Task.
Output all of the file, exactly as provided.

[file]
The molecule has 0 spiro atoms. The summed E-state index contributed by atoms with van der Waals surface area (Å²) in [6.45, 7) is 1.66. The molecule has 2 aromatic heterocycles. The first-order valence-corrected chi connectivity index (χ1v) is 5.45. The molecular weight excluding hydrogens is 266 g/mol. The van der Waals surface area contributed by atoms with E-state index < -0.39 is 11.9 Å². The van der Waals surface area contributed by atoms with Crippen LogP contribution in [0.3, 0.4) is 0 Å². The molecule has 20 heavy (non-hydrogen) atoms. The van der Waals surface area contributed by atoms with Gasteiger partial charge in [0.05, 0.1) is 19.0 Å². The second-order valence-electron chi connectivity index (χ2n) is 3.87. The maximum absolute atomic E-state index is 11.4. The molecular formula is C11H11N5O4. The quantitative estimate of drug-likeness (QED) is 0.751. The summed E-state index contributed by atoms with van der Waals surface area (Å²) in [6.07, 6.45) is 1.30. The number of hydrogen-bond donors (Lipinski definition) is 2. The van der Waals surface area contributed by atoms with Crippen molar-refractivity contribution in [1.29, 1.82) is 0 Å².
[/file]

The molecule has 0 spiro atoms. The summed E-state index contributed by atoms with van der Waals surface area (Å²) in [6.45, 7) is 1.66. The molecule has 2 aromatic heterocycles. The first-order valence-corrected chi connectivity index (χ1v) is 5.45. The molecular weight excluding hydrogens is 266 g/mol. The van der Waals surface area contributed by atoms with E-state index < -0.39 is 11.9 Å². The van der Waals surface area contributed by atoms with Crippen LogP contribution in [0.3, 0.4) is 0 Å². The molecule has 20 heavy (non-hydrogen) atoms. The van der Waals surface area contributed by atoms with Gasteiger partial charge in [0.05, 0.1) is 19.0 Å². The second-order valence-electron chi connectivity index (χ2n) is 3.87. The maximum absolute atomic E-state index is 11.4. The molecular formula is C11H11N5O4. The quantitative estimate of drug-likeness (QED) is 0.751. The summed E-state index contributed by atoms with van der Waals surface area (Å²) in [6.07, 6.45) is 1.30. The number of hydrogen-bond donors (Lipinski definition) is 2. The van der Waals surface area contributed by atoms with Crippen molar-refractivity contribution in [1.29, 1.82) is 0 Å².